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What Canada will look like with $40 oil

A rusty oil barrel lies in the middle of a road in the largely empty new township built for workers of the Pengerang Integrated Petroleum Complex in Pengerang, in the southeastern tip of Johor, February 4, 2015. A collapse in oil prices is making it harder to attract investment in the next phases of a plan to build one of Asia's biggest energy hubs on Malaysia's southernmost tip, a development estimated to be worth over $50 billion. The Pengerang Integrated Petroleum Complex (PIPC) aims to help Malaysia compete with Singapore to become the region's top oil and petrochemicals hub, but the local government body coordinating the project said the environment was now clearly tougher. On the once-sleepy Pengerang peninsular in the southern Johor state, villages have been relocated to make way for storage tanks, refineries and terminals under the almost $30 billion first phase. Picture taken February 4, 2015. REUTERS/Edgar Su (MALAYSIA - Tags: BUSINESS COMMODITIES ENERGY CONSTRUCTION REAL ESTATE) (REUTERS)

It’s looking like a dreamy summer for roadtrippers.

According to TD Economics’ latest Commodity Price report, oil could hit US$40 a barrel in the second quarter of 2015.

“While crude oil prices appear to have stabilized over the last two months, more weakness is likely in store,” says the report. “The market is amply supplied, and storage in the U.S. is expected to bump up against full capacity within the next few months, which should lead to another leg down in oil prices.”

But while the bargain barrel prices won’t hurt the wallet when it comes to filling up the car, long-term effects will be harder to spot says Ambarish Chandra, assistant professor of economics at University of Toronto’s Rotman School of Management.

“Oil is fundamentally volatile, we know that, so I wouldn’t be shocked if it spikes again but if it does stay at this level for awhile, I think of exchange rates first,” says Chandra.

For starters, Canada will be exporting less oil products and what is exported will bring in less revenue, hurting the dollar.

“The loonie would be relatively weak for awhile,” he adds. “For a lot of Canadian households it just means foreign goods become more expensive, travel to the U.S. will be harder and less attractive, the same with foreign travel.”

In theory, local goods may be less expensive but Chandra points out companies are sluggish when it comes to adjusting their prices to match lower transportation costs.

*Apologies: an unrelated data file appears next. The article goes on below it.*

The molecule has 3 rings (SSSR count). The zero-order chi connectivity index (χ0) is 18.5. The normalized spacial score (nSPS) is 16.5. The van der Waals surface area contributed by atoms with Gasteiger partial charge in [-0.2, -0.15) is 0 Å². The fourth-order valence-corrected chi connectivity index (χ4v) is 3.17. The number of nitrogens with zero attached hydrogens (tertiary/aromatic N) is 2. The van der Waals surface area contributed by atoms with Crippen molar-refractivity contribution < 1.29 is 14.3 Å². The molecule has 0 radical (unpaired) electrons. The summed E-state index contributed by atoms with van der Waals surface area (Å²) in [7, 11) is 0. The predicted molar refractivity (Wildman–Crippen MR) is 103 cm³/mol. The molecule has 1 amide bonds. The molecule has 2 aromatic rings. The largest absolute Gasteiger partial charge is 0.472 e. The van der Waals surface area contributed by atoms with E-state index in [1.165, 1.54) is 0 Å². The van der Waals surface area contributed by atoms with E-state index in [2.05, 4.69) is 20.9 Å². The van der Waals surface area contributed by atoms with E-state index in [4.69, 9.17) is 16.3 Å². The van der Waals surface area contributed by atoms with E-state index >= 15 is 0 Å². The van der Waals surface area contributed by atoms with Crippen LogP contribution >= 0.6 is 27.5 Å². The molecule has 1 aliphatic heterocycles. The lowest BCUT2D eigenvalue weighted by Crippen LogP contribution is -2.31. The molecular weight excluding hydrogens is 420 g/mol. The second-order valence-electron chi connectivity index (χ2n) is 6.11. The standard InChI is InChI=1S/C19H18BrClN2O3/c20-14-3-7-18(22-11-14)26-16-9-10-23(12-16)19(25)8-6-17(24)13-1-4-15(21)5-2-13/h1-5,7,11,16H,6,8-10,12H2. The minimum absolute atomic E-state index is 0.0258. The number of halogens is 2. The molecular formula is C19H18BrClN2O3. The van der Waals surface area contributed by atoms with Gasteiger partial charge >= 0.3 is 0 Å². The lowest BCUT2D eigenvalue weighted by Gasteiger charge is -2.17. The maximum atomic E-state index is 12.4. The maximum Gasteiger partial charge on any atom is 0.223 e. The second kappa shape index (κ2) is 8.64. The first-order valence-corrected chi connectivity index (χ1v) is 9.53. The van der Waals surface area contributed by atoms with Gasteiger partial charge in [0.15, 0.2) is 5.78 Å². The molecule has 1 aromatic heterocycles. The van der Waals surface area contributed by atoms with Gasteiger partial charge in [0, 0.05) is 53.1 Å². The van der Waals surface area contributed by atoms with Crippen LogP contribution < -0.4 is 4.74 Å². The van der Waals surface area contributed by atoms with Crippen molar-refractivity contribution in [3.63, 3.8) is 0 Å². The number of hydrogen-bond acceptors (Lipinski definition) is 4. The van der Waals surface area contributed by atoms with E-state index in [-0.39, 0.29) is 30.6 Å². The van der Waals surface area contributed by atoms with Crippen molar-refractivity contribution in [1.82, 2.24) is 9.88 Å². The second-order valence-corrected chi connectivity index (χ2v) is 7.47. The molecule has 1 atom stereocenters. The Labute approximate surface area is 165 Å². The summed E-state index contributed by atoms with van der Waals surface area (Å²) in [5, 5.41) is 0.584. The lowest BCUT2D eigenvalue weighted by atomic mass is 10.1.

“Prices are sticky, they tend not to move,” he says. “They don’t want to change prices and then have to change them back again three months later or six months later knowing the price of oil is volatile.”

He points to the airline industry as a prime example.

“People keep expecting airlines to lower their prices, because after all they raised them in response to the higher price of oil,” he says. “I wouldn’t be shocked if the drop in oil prices doesn’t effect airline prices at all.”

While cheaper fuel and a weaker loonie could give Ontario’s beleaguered manufacturing sector a slight boost – making the decision tougher for large corporations like GM of Canada which is hemming and hawing about pulling out of Oshawa – a recent survey by the Bank of Canada shows cheaper oil has reduced sales expectations and hurt hiring outlooks.

According to the survey, only 40 per cent of the companies surveyed expect to hire more people in the next year versus the past 12 months while 40 per cent will hire the same amount and 20 per cent will hire less.

But the weaker outlook and lower oil price bodes well for consumers keeping an eye on interest rates from the Bank of Canada.

“They will be less likely to raise the interest rates,” he says. “Not that they’re going to raise them anytime soon.”

Ultimately, he suspects oil will bounce back before consumers even notice the effects of cheaper oil on their day-to-day routine.

“It’ll take a very long time for any (changes) to be felt,” says Chandra.

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